Relativism, briefly, is the belief that “nobody is objectively right or wrong” and that “because nobody is right or wrong, we ought to tolerate the behavior of others even when we disagree.” Like the golden rule, it sounds like common sense and the rational approach to sensitive issues. Alas, I treat it with skepticism. In this post, I’m going to start with what we all agree about moral relativism and take readers step by step through the implications of this intriguing philosophy. Enjoy the ride!
The premise of mainstream relativism, although no one likes to say it, is that morals really aren’t that existent in the first place. That’s a dangerous accusation Wikipedia and others try to stray from, and there are obvious reasons why. However, to say there is no such thing as “objective” morality is to say that morality is the converse: “subjective”. And to say morality is subjective leads to an interpretive anarchy – believe what you want to believe…live how you want to live.
It’s no wonder moral relativism has its critics. Not only does it throw the entire good vs. bad paradigm into the trash, but it also threatens the entire philosophical discourse on morality. All of a sudden, one has an escape route to the tough moral questions by saying that the questions are flawed and have no answers. It’s easy to see how this is attractive, as all of a sudden the tough questions are no longer tough at all – in fact, they are no longer worthy of asking. At the same time, a lack of answers leads to deeper and deeper questions that become more and more troubling: why the heck am I living in the first place?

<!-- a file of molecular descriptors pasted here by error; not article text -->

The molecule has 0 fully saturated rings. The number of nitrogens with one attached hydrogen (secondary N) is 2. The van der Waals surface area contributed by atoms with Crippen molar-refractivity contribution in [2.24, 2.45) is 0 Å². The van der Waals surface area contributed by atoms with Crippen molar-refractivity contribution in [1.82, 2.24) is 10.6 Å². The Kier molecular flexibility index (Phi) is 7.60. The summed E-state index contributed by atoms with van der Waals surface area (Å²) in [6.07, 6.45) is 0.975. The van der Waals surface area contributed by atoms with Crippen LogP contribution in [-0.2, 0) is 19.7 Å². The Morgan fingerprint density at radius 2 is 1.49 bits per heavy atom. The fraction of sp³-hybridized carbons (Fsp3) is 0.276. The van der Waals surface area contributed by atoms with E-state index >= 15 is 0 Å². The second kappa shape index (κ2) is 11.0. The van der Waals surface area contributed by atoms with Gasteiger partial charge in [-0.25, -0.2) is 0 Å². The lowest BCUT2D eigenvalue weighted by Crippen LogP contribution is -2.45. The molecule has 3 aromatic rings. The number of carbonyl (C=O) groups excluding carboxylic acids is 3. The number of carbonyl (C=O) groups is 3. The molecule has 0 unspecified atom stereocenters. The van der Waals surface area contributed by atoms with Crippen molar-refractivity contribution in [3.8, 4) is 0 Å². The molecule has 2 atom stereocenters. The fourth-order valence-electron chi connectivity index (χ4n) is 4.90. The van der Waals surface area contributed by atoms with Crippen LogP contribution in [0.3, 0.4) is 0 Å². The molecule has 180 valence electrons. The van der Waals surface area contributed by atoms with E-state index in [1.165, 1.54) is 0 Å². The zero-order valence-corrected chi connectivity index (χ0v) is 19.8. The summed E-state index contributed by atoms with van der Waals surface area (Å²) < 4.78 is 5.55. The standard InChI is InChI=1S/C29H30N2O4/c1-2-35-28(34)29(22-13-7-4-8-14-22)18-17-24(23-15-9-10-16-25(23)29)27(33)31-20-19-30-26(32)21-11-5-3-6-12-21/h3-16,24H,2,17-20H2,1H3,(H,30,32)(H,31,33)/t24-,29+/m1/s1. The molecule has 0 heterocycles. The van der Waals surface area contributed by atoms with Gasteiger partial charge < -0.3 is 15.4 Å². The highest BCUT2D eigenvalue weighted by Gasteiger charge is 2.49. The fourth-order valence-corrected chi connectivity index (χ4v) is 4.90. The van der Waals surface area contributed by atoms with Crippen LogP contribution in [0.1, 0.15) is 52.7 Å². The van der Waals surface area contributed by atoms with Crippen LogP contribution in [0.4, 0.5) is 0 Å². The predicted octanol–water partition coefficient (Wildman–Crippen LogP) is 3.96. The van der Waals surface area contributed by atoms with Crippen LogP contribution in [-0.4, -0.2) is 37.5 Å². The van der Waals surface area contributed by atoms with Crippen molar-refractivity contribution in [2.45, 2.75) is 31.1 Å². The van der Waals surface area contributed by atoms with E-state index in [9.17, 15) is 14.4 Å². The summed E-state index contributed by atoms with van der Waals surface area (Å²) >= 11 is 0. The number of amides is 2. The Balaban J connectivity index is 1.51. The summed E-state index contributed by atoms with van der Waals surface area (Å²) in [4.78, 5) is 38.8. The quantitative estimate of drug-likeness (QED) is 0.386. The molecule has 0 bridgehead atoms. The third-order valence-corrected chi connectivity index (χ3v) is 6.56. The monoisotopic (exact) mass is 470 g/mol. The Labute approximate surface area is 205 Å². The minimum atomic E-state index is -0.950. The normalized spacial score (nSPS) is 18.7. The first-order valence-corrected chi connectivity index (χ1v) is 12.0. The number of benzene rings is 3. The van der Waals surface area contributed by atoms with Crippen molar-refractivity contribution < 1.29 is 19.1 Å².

And that question has always been ever-so-hard to answer. But now that one potential answer has been crossed out – the idea that humans live to be good people – there’s not so many left. You could say that one’s own purpose is to be good in their own standards, another escape hatch, but that leads to more and more questions: why should one have a moral standard in the first place?
Certainly, such an existential outlook wouldn’t be Kierkegaardian. If one resolves to follow a moral outlook, then, the reasoning has to be something besides “being good because it’s good”. It would have to fall into, I think, a hedonistic or nihilistic attitude – the first being “be good because it feels good” and the second being “be good because human nature is a bull you can’t fight”. Both views are evidently seen as disgusting by all non-relativists or all non-mainstream relativists, and it’s not difficult to see why. It also presses the question on why such views should even be allowed in moral discussion, when neither makes an attempt for “true” morality.
And that’s the catch. The discussion boils down to if there is “true” morality. Is there any objective truth at all? Whether there is or not, relativists would insist the question is unnecessary. If you start with the premise that there are no morals, why bother to look for morals when it’s just a waste of time? Especially if your hedonistic self doesn’t want to bother, or if your nihilistic self hates asking questions. Which makes relativism all the more difficult to talk about – when taking that stance could lead to never questioning the stance again.
And suddenly religion isn’t the dogmatic one. Uh oh.